Information Technology and Society
One of the requirements for the course is to read a number or articles (research papers, short stories, essays or book chapters) and keep a reflective journal.
There is about one article per week, each related to the content we are covering in the course; most will be in the COMP 3309 course pack, and some will be on-line or printed handouts. For each assigned reading you will also write a journal entry as described below.
The weekly readings are listed in the class schedule and the dates you are to hand in your journal (three times) are listed below. Your journal is worth 15% of the final grade for the course.
For each journal entry, specify the name of the article(s), the author(s), and the date of your entry. Follow that with four to five paragraphs about the reading. Generally, I would like you to reflect on the article and write about those reflections. If you find it difficult to write about a particular reading, a good way to begin is to summarize the argument of the reading in a few sentences. Of course, you should do more than just a summary.
Tell me about your impressions on the reading. Some of the questions you might address are:
• Did you enjoy it or dislike it? Why or why not?
• Do you find it relevant? Relevant to the course? Are there aspects of your own, your friends, or your family’s lives to which the readings seem particularly relevant?
• Do you agree/disagree with the author? Why or why not?
• Were there certain parts or quotes that you really found clever/interesting/wrong/boring/insane etc.?
• Would you recommend this article for students next year? Would you recommend this article to your friends or family?
• You will sometimes be commenting on more than one article. For those cases, you should also consider issues that link the articles. Why were they assigned together? How are they connected? Does one of the articles resonate more strongly with you? Did you agree more with one over the other? Or are they both making similar points?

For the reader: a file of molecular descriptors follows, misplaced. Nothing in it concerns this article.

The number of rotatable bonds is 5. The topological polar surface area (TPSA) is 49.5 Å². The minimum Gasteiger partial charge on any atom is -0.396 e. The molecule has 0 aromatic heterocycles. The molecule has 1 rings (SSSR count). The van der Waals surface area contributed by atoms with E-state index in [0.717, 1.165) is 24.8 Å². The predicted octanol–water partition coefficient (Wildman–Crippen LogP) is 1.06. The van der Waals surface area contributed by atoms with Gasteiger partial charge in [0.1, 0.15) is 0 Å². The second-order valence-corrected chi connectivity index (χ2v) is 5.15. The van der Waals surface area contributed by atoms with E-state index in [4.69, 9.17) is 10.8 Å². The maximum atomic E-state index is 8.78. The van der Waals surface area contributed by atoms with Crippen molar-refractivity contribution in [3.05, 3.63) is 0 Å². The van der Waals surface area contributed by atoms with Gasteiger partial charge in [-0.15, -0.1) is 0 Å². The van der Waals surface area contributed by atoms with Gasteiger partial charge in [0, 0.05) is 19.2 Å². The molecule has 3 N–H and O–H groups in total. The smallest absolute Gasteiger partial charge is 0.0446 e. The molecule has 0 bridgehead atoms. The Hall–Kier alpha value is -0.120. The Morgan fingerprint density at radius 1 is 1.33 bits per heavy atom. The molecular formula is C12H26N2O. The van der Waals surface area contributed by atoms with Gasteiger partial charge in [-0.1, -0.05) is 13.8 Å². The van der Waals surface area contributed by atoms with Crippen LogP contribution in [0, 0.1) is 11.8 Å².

Don’t feel that you have to parrot your professor’s opinion in the journal. Feel free to disagree with my opinions on the articles. If you can’t stand a particular reading, don’t be shy of telling me: Just be sure to tell me why you hated it.
Tip: When I am faced with this kind of work (reviewing papers, creating an annotated bibliography entry, literature reviews) I usually read the article through, then let it sit for a day or two. You have the advantage that there are 25-30 other people reading the article, so you can discuss the article with your peers or with me during this time. Then I read it again, possibly more than once, and then write my piece. It works for me.
Your journal entries are to be hand-written, and I am even providing notebooks.
The reason I would like it to be written with pen and paper is that doing so generally involves a different type of cognition than working with a word processor. One of the points of this course is to recognize and appreciate how technology changes more than just the surface of our lives and can also change modes of thinking. This journal exercise will have you reading on paper and writing using pen and paper. I hope that this will spur thinking about how reading and writing on-screen is different than the paper counterparts.